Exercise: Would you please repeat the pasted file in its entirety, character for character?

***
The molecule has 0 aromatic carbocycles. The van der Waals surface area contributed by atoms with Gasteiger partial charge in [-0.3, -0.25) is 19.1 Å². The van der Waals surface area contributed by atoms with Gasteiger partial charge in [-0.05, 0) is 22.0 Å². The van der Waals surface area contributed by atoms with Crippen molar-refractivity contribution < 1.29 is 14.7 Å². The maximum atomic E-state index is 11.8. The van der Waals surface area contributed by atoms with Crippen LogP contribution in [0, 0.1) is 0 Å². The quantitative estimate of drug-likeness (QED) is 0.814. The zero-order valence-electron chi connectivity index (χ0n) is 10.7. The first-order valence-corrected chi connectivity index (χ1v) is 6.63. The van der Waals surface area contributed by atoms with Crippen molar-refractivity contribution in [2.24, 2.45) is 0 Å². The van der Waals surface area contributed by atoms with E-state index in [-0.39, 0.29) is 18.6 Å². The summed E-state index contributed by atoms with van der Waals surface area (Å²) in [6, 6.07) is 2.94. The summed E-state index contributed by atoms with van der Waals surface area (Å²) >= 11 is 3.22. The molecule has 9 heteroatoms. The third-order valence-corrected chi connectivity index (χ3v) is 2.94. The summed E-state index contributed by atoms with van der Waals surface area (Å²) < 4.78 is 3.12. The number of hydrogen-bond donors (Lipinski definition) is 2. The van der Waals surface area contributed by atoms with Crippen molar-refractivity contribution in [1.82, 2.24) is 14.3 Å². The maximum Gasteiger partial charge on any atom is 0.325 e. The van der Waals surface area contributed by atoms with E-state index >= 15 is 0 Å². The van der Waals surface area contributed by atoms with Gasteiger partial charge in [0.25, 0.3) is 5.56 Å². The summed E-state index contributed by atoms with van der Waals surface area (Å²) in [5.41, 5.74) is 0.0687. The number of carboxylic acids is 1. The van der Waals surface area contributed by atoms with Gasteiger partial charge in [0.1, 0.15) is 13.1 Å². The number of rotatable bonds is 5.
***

The molecule has 0 aromatic carbocycles. The van der Waals surface area contributed by atoms with Gasteiger partial charge in [-0.3, -0.25) is 19.1 Å². The van der Waals surface area contributed by atoms with Gasteiger partial charge in [-0.05, 0) is 22.0 Å². The van der Waals surface area contributed by atoms with Crippen molar-refractivity contribution < 1.29 is 14.7 Å². The maximum atomic E-state index is 11.8. The van der Waals surface area contributed by atoms with Crippen LogP contribution in [0, 0.1) is 0 Å². The quantitative estimate of drug-likeness (QED) is 0.814. The zero-order valence-electron chi connectivity index (χ0n) is 10.7. The first-order valence-corrected chi connectivity index (χ1v) is 6.63. The van der Waals surface area contributed by atoms with Crippen molar-refractivity contribution in [2.24, 2.45) is 0 Å². The van der Waals surface area contributed by atoms with E-state index in [-0.39, 0.29) is 18.6 Å². The summed E-state index contributed by atoms with van der Waals surface area (Å²) in [6, 6.07) is 2.94. The summed E-state index contributed by atoms with van der Waals surface area (Å²) >= 11 is 3.22. The molecule has 9 heteroatoms. The third-order valence-corrected chi connectivity index (χ3v) is 2.94. The summed E-state index contributed by atoms with van der Waals surface area (Å²) < 4.78 is 3.12. The number of hydrogen-bond donors (Lipinski definition) is 2. The van der Waals surface area contributed by atoms with Crippen molar-refractivity contribution in [1.82, 2.24) is 14.3 Å². The maximum Gasteiger partial charge on any atom is 0.325 e. The van der Waals surface area contributed by atoms with E-state index >= 15 is 0 Å². The van der Waals surface area contributed by atoms with Gasteiger partial charge in [0.25, 0.3) is 5.56 Å². The summed E-state index contributed by atoms with van der Waals surface area (Å²) in [5.41, 5.74) is 0.0687. The number of carboxylic acids is 1. The van der Waals surface area contributed by atoms with Gasteiger partial charge in [0.1, 0.15) is 13.1 Å². The number of rotatable bonds is 5.